While the idea of sharing memories may seem commonplace today, this therapeutic approach wasn’t practiced. Psychiatrist Dr. Robert Butler theorized in the 1960s that having an older adult think back on their life’s events could be therapeutic. Mental health experts consider Dr. Butler’s ideas the foundation for life review therapy.
Life review therapy has adults refer to the past to achieve a sense of peace or empowerment about their lives. While life review therapy isn’t for everyone, there are certain groups of people who can benefit from taking a look back on life. Doing this can help put life in perspective and even reveal important memories about friends and loved ones.
Therapists center life review therapy around life themes or by looking back on certain time periods. These include childhood, parenthood, becoming a grandparent, or working years.
Other themes include:
- education and schooling
- experiences in aging
- milestones such as marriage
- major historical events
- major turning points
You may be asked to bring mementos to enhance the life review therapy. These can include music, photos, letters, possessions, or even family trees.
Although the term “life review therapy” is often used interchangeably with the term “reminiscence therapy,” there are some small differences. For example, reminiscence therapy is often about describing a memory itself. Life review therapy is based on discussing what a memory means to you. The life review therapy approach can also help you deal with difficult memories or unresolved concerns that may be keeping you from feeling at peace.
Mental health specialists may use life review therapy for groups or individuals. Group therapy can often lead to social bonding. This is often used for residents of assisted living facilities.
Life review therapy can have several purposes: therapeutic, educational, and informational.
The therapeutic benefits are specific to the person reflecting upon their life. The therapy can help with feelings about end-of-life and help illuminate the greater meaning in life. The following people may especially benefit from life review therapy:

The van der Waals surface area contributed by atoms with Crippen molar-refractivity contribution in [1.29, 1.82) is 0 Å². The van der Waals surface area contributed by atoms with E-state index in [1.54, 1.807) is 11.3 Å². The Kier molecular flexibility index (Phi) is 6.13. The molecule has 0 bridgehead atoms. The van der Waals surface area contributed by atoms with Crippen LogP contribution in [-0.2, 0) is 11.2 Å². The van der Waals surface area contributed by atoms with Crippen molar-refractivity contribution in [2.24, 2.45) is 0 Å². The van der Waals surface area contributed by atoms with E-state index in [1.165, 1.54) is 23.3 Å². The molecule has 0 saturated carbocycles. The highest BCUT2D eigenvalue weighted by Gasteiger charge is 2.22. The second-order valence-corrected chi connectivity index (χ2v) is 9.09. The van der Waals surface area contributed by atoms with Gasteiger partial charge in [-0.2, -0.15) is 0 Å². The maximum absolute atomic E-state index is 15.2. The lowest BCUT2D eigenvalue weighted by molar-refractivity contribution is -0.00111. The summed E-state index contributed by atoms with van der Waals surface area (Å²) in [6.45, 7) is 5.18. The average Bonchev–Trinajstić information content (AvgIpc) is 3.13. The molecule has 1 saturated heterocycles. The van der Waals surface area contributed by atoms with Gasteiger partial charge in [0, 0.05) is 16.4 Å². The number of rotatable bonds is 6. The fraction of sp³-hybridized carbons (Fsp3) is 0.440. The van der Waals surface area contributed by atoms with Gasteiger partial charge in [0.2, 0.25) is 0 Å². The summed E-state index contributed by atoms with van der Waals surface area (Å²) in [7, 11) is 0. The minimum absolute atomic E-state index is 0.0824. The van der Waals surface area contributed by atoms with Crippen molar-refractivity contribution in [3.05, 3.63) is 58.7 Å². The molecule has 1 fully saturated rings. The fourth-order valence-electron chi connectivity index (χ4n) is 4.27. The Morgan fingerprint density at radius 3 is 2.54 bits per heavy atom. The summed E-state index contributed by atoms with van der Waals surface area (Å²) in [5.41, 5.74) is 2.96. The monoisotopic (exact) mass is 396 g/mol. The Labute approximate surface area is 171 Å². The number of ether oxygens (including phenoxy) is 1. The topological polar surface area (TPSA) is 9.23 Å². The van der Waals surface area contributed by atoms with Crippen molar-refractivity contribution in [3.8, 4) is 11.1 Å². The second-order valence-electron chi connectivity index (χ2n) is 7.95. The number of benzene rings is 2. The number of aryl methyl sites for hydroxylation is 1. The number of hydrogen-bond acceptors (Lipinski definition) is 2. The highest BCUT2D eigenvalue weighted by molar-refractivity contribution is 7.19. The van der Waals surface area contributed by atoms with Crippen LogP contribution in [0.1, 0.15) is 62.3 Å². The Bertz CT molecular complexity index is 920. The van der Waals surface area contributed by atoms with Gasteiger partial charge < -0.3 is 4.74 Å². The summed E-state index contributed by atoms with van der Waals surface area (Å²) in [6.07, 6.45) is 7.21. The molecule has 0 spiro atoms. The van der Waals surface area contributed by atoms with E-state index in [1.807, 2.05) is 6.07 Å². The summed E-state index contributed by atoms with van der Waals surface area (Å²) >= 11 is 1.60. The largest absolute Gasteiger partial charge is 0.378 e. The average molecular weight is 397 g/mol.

- people with dementia or Alzheimer’s disease
- older adults suffering from depression or anxiety
- those diagnosed with a terminal condition
- those who have experienced the loss of a loved one
Teachers often ask their students to conduct life reviews with older adults or loved ones. Students may wish to record, write, or videotape these sessions for sharing purposes in the future.
There can be benefits for families when their loved one participates in life review therapy. The family may learn things they never knew before. Saving these memories through video, audio, or writing can be a treasured piece of family history.
Some people may not benefit from life review therapy. This includes people who have undergone traumatic experiences in the past. These repressed or painful memories may be better discussed through other therapy approaches.
Not all people respond positively to life review therapy. The therapy itself is intended to empower older adults and those facing end-of-life issues to find hope, value, and meaning in their lives.
Therapists also use life review therapy to treat depression in older adults. A doctor may also use life review therapy to accompany other medical treatments, such as taking medications to reduce anxiety or depression.
Life review therapy can promote improved self-esteem. People may not realize the significance of their accomplishments — from raising children to being the first person in their family to earn a college degree, looking back can help people feel proud of what they have accomplished.